6. Preparing for fieldwork - positionality and reflexivity
Whilst the aim of participant-observation is to understand a setting/culture, the researcher decides what to focus on day-to-day in the field and therefore shapes the research in-progress. As a result, the researcher must constantly reflect on their own attitudes, perceptions and behaviours within the field, before and during observations in a process of reflexivity.
Reflexivity involves the researcher reflecting on their personal characteristics and their relationship to the research setting. These could include broad socio-demographic characteristics such as gender, educational level and professional background, for example. The researcher considers how these might influence their assumptions, how they conduct the research or how they interpret the results.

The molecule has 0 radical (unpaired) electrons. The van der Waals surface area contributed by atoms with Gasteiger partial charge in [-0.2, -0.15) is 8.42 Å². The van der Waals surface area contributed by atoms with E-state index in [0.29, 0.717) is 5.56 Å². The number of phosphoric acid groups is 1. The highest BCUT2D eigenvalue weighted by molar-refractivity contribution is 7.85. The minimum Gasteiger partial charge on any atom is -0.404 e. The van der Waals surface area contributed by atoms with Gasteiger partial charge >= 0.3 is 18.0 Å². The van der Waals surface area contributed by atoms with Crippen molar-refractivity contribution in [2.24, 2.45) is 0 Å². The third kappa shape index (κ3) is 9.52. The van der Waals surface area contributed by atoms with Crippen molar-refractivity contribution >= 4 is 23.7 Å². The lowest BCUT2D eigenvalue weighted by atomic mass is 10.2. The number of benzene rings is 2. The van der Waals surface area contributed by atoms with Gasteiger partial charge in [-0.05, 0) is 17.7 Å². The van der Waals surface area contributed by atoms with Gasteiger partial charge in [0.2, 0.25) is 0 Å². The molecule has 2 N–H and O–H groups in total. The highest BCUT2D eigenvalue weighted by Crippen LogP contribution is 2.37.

Critically, the researcher also needs to consider whether they are an insider or outsider to the field. An outsider may have limited knowledge of the environment prior to commencing the research, whilst an insider will have intimate knowledge. This positioning can influence the research in very many ways. In fact the researcher is likely to place them self somewhere along an "insider-outsider" continuum and this position may well change as the field work progresses.
Some obvious actions and decisions can help in this positioning. For example, a researcher commencing fieldwork on a hospital ward might reflect on how to engage with participants. One decision may be whether to wear a uniform or not. What would be the benefits and drawbacks of wearing a uniform?
Generally, the researcher does not want to 'go native' or become a complete insider. Here, the researcher is in danger of losing focus on their primary role as a researcher. By engaging in reflexivity the researcher aims to occupy the space in-between insider and outsider, in a space where they can engage with participants to identify and describe activities, but remain distant enough to represent experiences accurately and comprehensively.